This month's skill of the month is the use of prayer or, if you're not religious or believe in prayer, the skillful use of poetry.

For those that have been raised with some sort of religious affiliation, or have come to a religious affiliation later in life, prayer can be something that you use every day or, if not every day, at least sometimes. Nearly (if not) all religions have some prayer aspect built in. In Judaism, the prayer can be very organized, and is written down in a prayer book and recited at specific times. In Catholicism, too, prayers can be very "formulaic" and may be recited aloud or silently. In Protestant religions, prayer is typically more free-flowing, and impromptu, but even here we see "The Lord's Prayer" being recited together, publicly. Similarly, in Islam, prayer plays a very large role. Nevertheless, even if you do not identify as particularly religious or devout, prayer can be a helpful skill to call upon during times of stress but also during times of relative calm or peace.

In many religions as well, there is a distinction made between different types of prayer: prayers of supplication or petition, versus prayers of thanks or gratitude. Either of these can be helpful during times of stress and during times of calm.

If you identify as atheist or otherwise do not believe in some "higher power", who or what might you pray to? Probably no one at all, of course! So, instead of prayer, I recommend the use of poetry. There are so many wonderfully beautiful, peaceful pieces of poetry that can be read or recited to bring us to an altered state of consciousness or change our state from one of anxiety to one of calm. You might also find that you can write your own bit of poetry that could be helpful to you very specifically.

In this entry, I will use the terms prayer and poetry interchangeably to reinforce the idea that both are helpful in much the same way. The goal of our prayer is to bring comfort to ourselves or others, to remind ourselves of all the positive things that we have going for us, and sometimes, depending on where you are, prayer or the recitation or writing of poetry can bring together a community and show support for one another.

There are a few prayers, like the Lord's Prayer mentioned above, that have been publicized and are well known. My favorite is actually the Serenity Prayer which was made somewhat famous by Alcoholics Anonymous.


I particularly like this one because it really is a great reminder to practice Radical Acceptance. Additionally, it is almost like a poem and can be easily converted into such for our atheist friends by omitting the word "God" at the beginning. In this way, we are looking for the serenity, the courage, and the wisdom within ourselves.  In our anxious moments, prayer can help us focus on something else (serve as a distraction), can help us to find strength within ourselves that perhaps we didn't know we had, and can hopefully remind us of other skills (like Radical Acceptance, Imagery, or Gratitude) that can be helpful in and of themselves.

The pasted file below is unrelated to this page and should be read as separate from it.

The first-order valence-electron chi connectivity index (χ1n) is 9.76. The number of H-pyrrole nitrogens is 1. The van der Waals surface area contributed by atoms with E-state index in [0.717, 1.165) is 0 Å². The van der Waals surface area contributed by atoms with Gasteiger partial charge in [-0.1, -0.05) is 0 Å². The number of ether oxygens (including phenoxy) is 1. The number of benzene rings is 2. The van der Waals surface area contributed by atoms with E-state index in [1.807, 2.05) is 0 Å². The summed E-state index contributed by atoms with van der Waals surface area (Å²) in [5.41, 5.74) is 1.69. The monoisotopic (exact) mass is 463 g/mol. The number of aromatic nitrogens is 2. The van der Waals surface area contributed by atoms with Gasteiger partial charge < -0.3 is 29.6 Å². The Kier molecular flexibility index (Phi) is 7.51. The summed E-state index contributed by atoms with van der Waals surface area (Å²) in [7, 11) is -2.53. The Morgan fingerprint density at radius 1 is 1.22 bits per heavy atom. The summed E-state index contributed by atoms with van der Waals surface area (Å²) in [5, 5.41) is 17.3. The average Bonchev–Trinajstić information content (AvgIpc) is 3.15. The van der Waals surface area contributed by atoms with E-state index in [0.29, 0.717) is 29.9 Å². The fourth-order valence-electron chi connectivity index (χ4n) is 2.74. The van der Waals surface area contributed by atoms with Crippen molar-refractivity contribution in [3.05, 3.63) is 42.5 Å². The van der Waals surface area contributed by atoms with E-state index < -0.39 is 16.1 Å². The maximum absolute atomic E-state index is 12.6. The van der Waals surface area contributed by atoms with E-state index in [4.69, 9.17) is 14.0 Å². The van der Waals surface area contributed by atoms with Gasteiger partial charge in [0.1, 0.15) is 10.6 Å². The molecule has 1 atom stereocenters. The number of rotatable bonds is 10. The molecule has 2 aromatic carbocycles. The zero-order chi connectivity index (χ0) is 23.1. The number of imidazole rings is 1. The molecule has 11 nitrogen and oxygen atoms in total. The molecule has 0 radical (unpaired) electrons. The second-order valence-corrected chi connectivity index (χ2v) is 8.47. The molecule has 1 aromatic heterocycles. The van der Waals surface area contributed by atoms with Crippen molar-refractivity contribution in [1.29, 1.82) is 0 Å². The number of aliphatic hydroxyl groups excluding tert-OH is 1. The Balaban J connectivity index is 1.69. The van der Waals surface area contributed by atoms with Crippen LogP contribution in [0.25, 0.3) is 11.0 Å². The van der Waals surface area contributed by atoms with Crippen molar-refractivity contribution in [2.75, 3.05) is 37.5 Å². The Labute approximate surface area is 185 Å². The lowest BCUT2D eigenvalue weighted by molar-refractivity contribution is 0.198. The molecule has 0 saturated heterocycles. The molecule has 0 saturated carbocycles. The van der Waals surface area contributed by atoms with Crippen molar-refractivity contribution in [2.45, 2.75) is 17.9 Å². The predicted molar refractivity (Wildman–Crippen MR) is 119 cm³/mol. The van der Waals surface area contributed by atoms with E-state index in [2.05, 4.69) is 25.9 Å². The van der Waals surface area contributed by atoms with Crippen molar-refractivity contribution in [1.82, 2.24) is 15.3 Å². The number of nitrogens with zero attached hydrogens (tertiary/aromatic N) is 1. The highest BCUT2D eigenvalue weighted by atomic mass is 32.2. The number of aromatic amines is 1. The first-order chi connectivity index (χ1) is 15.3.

I have mentioned several times, though, that prayer or poetry can be used even when we're not anxious. Much like all of the skills I have presented, I advocate that we practice them frequently, even when we don't really "need" them so that they're ready to go when we do. It can be wonderful to speak a poem of gratitude about anything small that captures our interest for a moment. Or, as you settle in to bed getting ready to go to sleep, reciting a prayer or poem or simply listing the things for which you are grateful can help to facilitate sleep, and put your mind in a happier space.

Poetry is the same way--when we "write" a prayer by composing it in our heads as we speak or think it, when we write a poem by writing it down in a journal or on a scrap of paper, our thoughts are immediately moved from what is going on to the verbalization of what is going on. How do we describe the scene we are in? What words are chosen for this purpose? It helps us to process what is going on. If it's something negative (an anxiety provoking situation) or if it's something positive that is going on (a moment of calm) we capture it in words and can transform it from something negative into something beautiful--perhaps. We can call on ourselves or a higher power to give us the strength to make it through this difficult time, reminding ourselves then, that it is temporary. So, it is a useful skill in both difficult times as well as positive times.

I have talked about different ways to use prayer to help ourselves through verbalization (either spoken out loud or in our mind) but one could very easily make the argument that poetry can be visual--with a sketch, a painting, or even a photograph.

The benefit of writing these down or somehow collecting them (even with images) is that we can use them time and time again. All of the major religions have prayer books. Prayers that have been written down--many very beautiful pieces of poetry--to read through when you cannot even put your thoughts into words. Even if you do not choose to collect your own words or images, though, the use of prayer or poetry is a great way to process, perhaps find meaning, look for strength, look for wisdom and courage, serenity and hope.